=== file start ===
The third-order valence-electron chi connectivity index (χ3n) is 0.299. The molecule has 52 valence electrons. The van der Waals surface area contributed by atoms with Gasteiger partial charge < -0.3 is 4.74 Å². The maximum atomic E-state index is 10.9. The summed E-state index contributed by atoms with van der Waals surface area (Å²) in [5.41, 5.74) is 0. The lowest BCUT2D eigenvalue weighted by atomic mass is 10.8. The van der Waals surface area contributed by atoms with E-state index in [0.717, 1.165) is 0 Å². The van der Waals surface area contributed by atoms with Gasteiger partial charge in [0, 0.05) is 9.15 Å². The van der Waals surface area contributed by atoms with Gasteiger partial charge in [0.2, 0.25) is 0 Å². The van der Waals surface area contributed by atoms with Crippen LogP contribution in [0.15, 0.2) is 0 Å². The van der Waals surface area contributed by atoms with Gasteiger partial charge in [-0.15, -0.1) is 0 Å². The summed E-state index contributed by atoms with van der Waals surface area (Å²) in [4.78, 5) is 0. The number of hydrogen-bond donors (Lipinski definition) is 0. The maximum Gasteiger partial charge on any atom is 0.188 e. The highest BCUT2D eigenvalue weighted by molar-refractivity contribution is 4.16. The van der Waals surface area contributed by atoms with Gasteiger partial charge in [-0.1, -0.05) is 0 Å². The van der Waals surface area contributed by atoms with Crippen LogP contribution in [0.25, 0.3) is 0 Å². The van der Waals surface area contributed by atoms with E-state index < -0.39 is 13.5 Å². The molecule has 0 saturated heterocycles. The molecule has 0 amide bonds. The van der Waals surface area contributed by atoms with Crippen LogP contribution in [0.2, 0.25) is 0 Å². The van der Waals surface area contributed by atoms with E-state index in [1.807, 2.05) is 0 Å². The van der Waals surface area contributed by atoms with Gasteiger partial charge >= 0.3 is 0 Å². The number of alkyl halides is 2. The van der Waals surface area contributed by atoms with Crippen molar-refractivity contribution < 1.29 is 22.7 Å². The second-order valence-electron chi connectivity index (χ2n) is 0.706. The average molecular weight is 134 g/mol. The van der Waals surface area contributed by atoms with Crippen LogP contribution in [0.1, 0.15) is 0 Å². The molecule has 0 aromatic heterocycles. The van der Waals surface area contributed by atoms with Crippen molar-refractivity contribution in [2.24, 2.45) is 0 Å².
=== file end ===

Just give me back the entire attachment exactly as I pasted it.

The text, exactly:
The third-order valence-electron chi connectivity index (χ3n) is 0.299. The molecule has 52 valence electrons. The van der Waals surface area contributed by atoms with Gasteiger partial charge < -0.3 is 4.74 Å². The maximum atomic E-state index is 10.9. The summed E-state index contributed by atoms with van der Waals surface area (Å²) in [5.41, 5.74) is 0. The lowest BCUT2D eigenvalue weighted by atomic mass is 10.8. The van der Waals surface area contributed by atoms with E-state index in [0.717, 1.165) is 0 Å². The van der Waals surface area contributed by atoms with Gasteiger partial charge in [0, 0.05) is 9.15 Å². The van der Waals surface area contributed by atoms with Gasteiger partial charge in [0.2, 0.25) is 0 Å². The van der Waals surface area contributed by atoms with Crippen LogP contribution in [0.15, 0.2) is 0 Å². The van der Waals surface area contributed by atoms with Gasteiger partial charge in [-0.15, -0.1) is 0 Å². The summed E-state index contributed by atoms with van der Waals surface area (Å²) in [4.78, 5) is 0. The number of hydrogen-bond donors (Lipinski definition) is 0. The maximum Gasteiger partial charge on any atom is 0.188 e. The highest BCUT2D eigenvalue weighted by molar-refractivity contribution is 4.16. The van der Waals surface area contributed by atoms with Gasteiger partial charge in [-0.1, -0.05) is 0 Å². The van der Waals surface area contributed by atoms with Crippen LogP contribution in [0.25, 0.3) is 0 Å². The van der Waals surface area contributed by atoms with E-state index < -0.39 is 13.5 Å². The molecule has 0 saturated heterocycles. The molecule has 0 amide bonds. The van der Waals surface area contributed by atoms with Crippen LogP contribution in [0.2, 0.25) is 0 Å². The van der Waals surface area contributed by atoms with E-state index in [1.807, 2.05) is 0 Å². The van der Waals surface area contributed by atoms with Gasteiger partial charge >= 0.3 is 0 Å². The number of alkyl halides is 2. The van der Waals surface area contributed by atoms with Crippen molar-refractivity contribution < 1.29 is 22.7 Å². The second-order valence-electron chi connectivity index (χ2n) is 0.706. The average molecular weight is 134 g/mol. The van der Waals surface area contributed by atoms with Crippen LogP contribution in [0.1, 0.15) is 0 Å². The molecule has 0 aromatic heterocycles. The van der Waals surface area contributed by atoms with Crippen molar-refractivity contribution in [2.24, 2.45) is 0 Å².